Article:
Gaming giant Nintendo pioneered the handheld gaming industry with the Game Boy, first introduced in the United States in 1989. The Game Boy went through a number of iterations and upgrades before Nintendo took the next logical step and introduced the DS, a device similar to the Game Boy, but with two screens instead of one.
Valentine’s day is just around the corner, and you know what that means! No, not chocolate or fancy dates or anything like that. Nope, around here, we celebrate Valentine’s day a little differently – and by that, I mean I make lists about my favorite fictional couples and try to sound like an actual adult while writing about them.
In all seriousness, I do have my fair share of favorite couples (or “ships,” as the fanpeople would say). Whether it’s books, TV shows, movies, or video games, there are some really strong, healthy relationships in fiction. Even as someone who isn’t much of a romantic, I do love seeing happy and supportive couples, and so in celebration of Valentine’s day, here are a few of my favorites and why I love them so much.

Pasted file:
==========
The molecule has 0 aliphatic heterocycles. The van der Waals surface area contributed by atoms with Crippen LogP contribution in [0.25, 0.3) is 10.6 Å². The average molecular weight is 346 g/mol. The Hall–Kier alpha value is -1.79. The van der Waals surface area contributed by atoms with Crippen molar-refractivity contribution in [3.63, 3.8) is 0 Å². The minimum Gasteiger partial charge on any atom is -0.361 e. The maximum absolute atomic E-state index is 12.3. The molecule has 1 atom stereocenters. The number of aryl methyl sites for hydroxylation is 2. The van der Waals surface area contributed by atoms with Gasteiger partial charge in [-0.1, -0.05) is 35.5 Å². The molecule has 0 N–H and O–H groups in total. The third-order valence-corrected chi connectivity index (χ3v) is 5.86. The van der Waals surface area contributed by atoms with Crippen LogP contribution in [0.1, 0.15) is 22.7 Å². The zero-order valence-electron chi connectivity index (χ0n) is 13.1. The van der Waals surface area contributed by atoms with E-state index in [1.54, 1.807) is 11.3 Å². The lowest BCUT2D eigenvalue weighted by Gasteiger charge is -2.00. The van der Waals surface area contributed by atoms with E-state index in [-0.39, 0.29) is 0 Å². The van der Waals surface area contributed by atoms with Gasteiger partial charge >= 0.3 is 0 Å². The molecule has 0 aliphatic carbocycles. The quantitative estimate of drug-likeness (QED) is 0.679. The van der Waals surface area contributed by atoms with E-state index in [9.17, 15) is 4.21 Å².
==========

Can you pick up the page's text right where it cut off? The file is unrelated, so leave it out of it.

There may be a few vague spoilers ahead, so tread carefully!
A few months ago, I wrote a post titled “The ABCs of Writing.” Today, I’d like to give you a rundown of another one of my favorite things, The Legend of Zelda in a similar manner – for those of you unfamiliar with the video game franchise, think of this as a quick introduction to the games (no spoilers, I promise). If you’re a Zelda fan like me, I hope you’ll find this to be a fun and entertaining look at the elements that make our favorite games what they are.
The Legend of Zelda is a franchise that has been around since the beginning of video games. The first entry in the series featured a massive overworld like nothing the world had seen before, and since then, the land of Hyrule has just gotten bigger and better. The Zelda franchise has become my go-to inspiration anything involving worldbuilding, especially fantasy settings like my story for this year’s NaNoWriMo. No matter what game you’re playing, the Zelda series has some great examples of excellent worldbuilding. I’ve learned a lot from these games, and so today, I’d like to share that with you.
So what worldbuilding aspects does The Legend of Zelda do well?